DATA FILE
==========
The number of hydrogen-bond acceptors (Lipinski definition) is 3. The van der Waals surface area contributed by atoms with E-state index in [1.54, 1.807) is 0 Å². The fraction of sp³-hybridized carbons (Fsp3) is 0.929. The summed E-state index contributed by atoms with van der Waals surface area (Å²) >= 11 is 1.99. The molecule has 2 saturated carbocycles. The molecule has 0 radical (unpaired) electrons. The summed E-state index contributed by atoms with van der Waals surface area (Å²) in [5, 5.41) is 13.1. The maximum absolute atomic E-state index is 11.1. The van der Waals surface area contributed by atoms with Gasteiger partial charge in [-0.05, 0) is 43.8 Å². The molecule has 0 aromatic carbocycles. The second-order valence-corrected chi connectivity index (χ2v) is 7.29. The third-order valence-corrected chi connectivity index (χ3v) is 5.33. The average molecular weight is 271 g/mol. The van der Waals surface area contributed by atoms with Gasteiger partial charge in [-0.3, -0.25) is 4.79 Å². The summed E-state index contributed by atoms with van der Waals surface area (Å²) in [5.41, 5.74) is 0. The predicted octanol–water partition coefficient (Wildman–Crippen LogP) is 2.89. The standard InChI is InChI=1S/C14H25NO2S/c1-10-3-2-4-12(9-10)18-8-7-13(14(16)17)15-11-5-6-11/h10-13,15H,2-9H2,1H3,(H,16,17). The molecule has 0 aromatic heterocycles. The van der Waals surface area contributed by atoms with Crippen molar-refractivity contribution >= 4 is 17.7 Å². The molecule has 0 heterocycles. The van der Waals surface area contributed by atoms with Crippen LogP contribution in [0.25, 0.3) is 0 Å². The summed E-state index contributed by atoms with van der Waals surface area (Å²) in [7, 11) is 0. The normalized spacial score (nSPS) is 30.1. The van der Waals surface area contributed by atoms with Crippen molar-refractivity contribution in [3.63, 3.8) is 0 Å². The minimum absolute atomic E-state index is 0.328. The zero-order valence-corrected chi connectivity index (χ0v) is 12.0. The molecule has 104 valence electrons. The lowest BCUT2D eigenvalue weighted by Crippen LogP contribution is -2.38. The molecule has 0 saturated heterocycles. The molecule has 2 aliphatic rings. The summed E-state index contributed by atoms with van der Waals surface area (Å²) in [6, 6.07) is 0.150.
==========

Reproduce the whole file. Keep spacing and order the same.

The number of hydrogen-bond acceptors (Lipinski definition) is 3. The van der Waals surface area contributed by atoms with E-state index in [1.54, 1.807) is 0 Å². The fraction of sp³-hybridized carbons (Fsp3) is 0.929. The summed E-state index contributed by atoms with van der Waals surface area (Å²) >= 11 is 1.99. The molecule has 2 saturated carbocycles. The molecule has 0 radical (unpaired) electrons. The summed E-state index contributed by atoms with van der Waals surface area (Å²) in [5, 5.41) is 13.1. The maximum absolute atomic E-state index is 11.1. The van der Waals surface area contributed by atoms with Gasteiger partial charge in [-0.05, 0) is 43.8 Å². The molecule has 0 aromatic carbocycles. The second-order valence-corrected chi connectivity index (χ2v) is 7.29. The third-order valence-corrected chi connectivity index (χ3v) is 5.33. The average molecular weight is 271 g/mol. The van der Waals surface area contributed by atoms with Gasteiger partial charge in [-0.3, -0.25) is 4.79 Å². The summed E-state index contributed by atoms with van der Waals surface area (Å²) in [5.41, 5.74) is 0. The predicted octanol–water partition coefficient (Wildman–Crippen LogP) is 2.89. The standard InChI is InChI=1S/C14H25NO2S/c1-10-3-2-4-12(9-10)18-8-7-13(14(16)17)15-11-5-6-11/h10-13,15H,2-9H2,1H3,(H,16,17). The molecule has 0 aromatic heterocycles. The van der Waals surface area contributed by atoms with Crippen molar-refractivity contribution >= 4 is 17.7 Å². The molecule has 0 heterocycles. The van der Waals surface area contributed by atoms with Crippen LogP contribution in [0.25, 0.3) is 0 Å². The summed E-state index contributed by atoms with van der Waals surface area (Å²) in [7, 11) is 0. The normalized spacial score (nSPS) is 30.1. The van der Waals surface area contributed by atoms with Crippen molar-refractivity contribution in [3.63, 3.8) is 0 Å². The minimum absolute atomic E-state index is 0.328. The zero-order valence-corrected chi connectivity index (χ0v) is 12.0. The molecule has 104 valence electrons. The lowest BCUT2D eigenvalue weighted by Crippen LogP contribution is -2.38. The molecule has 0 saturated heterocycles. The molecule has 2 aliphatic rings. The summed E-state index contributed by atoms with van der Waals surface area (Å²) in [6, 6.07) is 0.150.